However, if you know a bit of sampling, it's best to filter out high frequencies before the sampling in order to avoid aliasing. This is how you recover your method and the unit cell comes into play. The idea is to use a brick-wall filter over a unit cell of $$\Lambda$$ (real space) $$\Omega$$, to that $$V$$ becomes $$V_{L\Omega}:=V1_{L\Omega}$$ (indicator function). This is why when you calculate the Fourier transform, you only integrate over the finite domain. In Fourier space, $$\tilde V_{L\Omega}$$ is a smoothed out version of $$\tilde V$$.

Having done this filtering, you can now proceed to sampling in dual space, or equivalently periodising in real space. It turns out the thanks to the filtering, the next step loses no information thanks to the the higher dimensional version of the Sannon-Wittaker interpolation formula in dual space or by direct inspection in real space. $$V_L$$ is no given by: $$V_L(x) = \sum_{y\in L\Lambda}V_{L\Omega}(x-y) \\ \tilde V_L(k) = \sum_{l\in \frac{1}{L}\Lambda^*} \tilde V_{L\Omega}(l)\delta(k-l)$$

In order to recover the correct limiting behavior $$V_L\to V$$, one approach is to impose that $$L\Omega\to\mathbb R^3$$. Indeed, $$V_L$$ and $$V$$ coincide on $$L\Omega$$, so this is sufficient. $$L\Omega\to\mathbb R^3$$ is equivalent to $$\Omega$$ being a neighborhood of the origin. This is why your counter example failed since the origin was at the boundary.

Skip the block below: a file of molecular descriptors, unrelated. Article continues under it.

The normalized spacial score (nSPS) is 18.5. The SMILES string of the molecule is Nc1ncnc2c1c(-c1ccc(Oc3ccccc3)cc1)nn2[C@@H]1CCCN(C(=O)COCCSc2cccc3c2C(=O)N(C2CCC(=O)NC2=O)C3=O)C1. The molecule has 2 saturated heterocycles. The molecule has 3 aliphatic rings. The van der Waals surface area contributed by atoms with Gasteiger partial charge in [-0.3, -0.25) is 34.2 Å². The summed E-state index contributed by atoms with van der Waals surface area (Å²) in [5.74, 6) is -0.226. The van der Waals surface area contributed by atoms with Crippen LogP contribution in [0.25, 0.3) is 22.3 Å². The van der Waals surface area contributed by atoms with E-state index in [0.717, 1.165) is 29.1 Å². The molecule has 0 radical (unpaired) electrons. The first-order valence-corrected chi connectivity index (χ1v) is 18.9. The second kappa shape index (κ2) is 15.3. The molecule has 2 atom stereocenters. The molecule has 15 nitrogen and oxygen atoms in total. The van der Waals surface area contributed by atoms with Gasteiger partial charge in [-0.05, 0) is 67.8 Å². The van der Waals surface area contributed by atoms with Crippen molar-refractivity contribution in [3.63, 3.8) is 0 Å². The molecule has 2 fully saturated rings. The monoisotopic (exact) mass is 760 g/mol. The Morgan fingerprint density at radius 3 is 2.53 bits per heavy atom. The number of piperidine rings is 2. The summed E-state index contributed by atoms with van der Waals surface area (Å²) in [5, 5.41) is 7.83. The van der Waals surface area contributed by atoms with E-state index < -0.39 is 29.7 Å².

The fact that $$\Omega$$ is a unit cell is necessary and sufficient for the sampling/periodisation to be invertible. However, it is not entirely relevant if all you are interested in is the limit. You can choose $$\Omega$$ to be rather arbitrary and relax the condition of being a unit cell of $$\Lambda$$. The key argument is that $$V_L,V$$ coincide in a neighbourhood of the origin. A natural generalisation would be that the complementary set of $$(\Lambda-\{0\})+\Omega$$ is a neighbourhood of the origin. This guarantees that the periodisation does not generate an overlap at the origin.